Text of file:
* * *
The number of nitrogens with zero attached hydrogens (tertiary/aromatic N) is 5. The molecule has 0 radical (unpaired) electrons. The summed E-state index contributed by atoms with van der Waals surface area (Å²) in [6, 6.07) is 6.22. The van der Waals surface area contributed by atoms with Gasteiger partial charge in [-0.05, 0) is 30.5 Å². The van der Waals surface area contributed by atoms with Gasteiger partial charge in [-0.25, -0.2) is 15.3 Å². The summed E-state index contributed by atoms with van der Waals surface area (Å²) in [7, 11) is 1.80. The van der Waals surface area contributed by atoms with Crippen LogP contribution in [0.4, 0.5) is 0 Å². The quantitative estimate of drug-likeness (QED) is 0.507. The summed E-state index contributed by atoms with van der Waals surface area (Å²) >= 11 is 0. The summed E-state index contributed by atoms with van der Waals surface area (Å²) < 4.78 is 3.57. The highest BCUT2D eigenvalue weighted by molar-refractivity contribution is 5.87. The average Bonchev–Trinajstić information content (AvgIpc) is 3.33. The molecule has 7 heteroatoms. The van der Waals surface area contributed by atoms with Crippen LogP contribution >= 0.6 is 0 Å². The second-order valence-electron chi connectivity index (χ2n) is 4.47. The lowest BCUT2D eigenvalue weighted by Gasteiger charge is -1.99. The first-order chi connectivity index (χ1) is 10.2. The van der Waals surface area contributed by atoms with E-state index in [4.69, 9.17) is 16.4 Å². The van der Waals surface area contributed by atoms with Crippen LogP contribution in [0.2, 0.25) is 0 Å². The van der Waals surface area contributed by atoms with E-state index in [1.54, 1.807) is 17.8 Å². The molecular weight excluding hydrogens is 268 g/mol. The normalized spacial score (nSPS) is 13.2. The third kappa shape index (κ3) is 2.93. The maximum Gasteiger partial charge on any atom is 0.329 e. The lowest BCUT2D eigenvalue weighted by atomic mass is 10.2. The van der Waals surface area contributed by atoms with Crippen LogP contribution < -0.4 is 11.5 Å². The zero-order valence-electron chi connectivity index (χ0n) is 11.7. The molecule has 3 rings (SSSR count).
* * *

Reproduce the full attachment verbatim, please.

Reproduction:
The number of nitrogens with zero attached hydrogens (tertiary/aromatic N) is 5. The molecule has 0 radical (unpaired) electrons. The summed E-state index contributed by atoms with van der Waals surface area (Å²) in [6, 6.07) is 6.22. The van der Waals surface area contributed by atoms with Gasteiger partial charge in [-0.05, 0) is 30.5 Å². The van der Waals surface area contributed by atoms with Gasteiger partial charge in [-0.25, -0.2) is 15.3 Å². The summed E-state index contributed by atoms with van der Waals surface area (Å²) in [7, 11) is 1.80. The van der Waals surface area contributed by atoms with Crippen LogP contribution in [0.4, 0.5) is 0 Å². The quantitative estimate of drug-likeness (QED) is 0.507. The summed E-state index contributed by atoms with van der Waals surface area (Å²) >= 11 is 0. The summed E-state index contributed by atoms with van der Waals surface area (Å²) < 4.78 is 3.57. The highest BCUT2D eigenvalue weighted by molar-refractivity contribution is 5.87. The average Bonchev–Trinajstić information content (AvgIpc) is 3.33. The molecule has 7 heteroatoms. The van der Waals surface area contributed by atoms with Crippen LogP contribution >= 0.6 is 0 Å². The second-order valence-electron chi connectivity index (χ2n) is 4.47. The lowest BCUT2D eigenvalue weighted by Gasteiger charge is -1.99. The first-order chi connectivity index (χ1) is 10.2. The van der Waals surface area contributed by atoms with E-state index in [4.69, 9.17) is 16.4 Å². The van der Waals surface area contributed by atoms with Crippen LogP contribution in [0.2, 0.25) is 0 Å². The van der Waals surface area contributed by atoms with E-state index in [1.54, 1.807) is 17.8 Å². The molecular weight excluding hydrogens is 268 g/mol. The normalized spacial score (nSPS) is 13.2. The third kappa shape index (κ3) is 2.93. The maximum Gasteiger partial charge on any atom is 0.329 e. The lowest BCUT2D eigenvalue weighted by atomic mass is 10.2. The van der Waals surface area contributed by atoms with Crippen LogP contribution < -0.4 is 11.5 Å². The zero-order valence-electron chi connectivity index (χ0n) is 11.7. The molecule has 3 rings (SSSR count).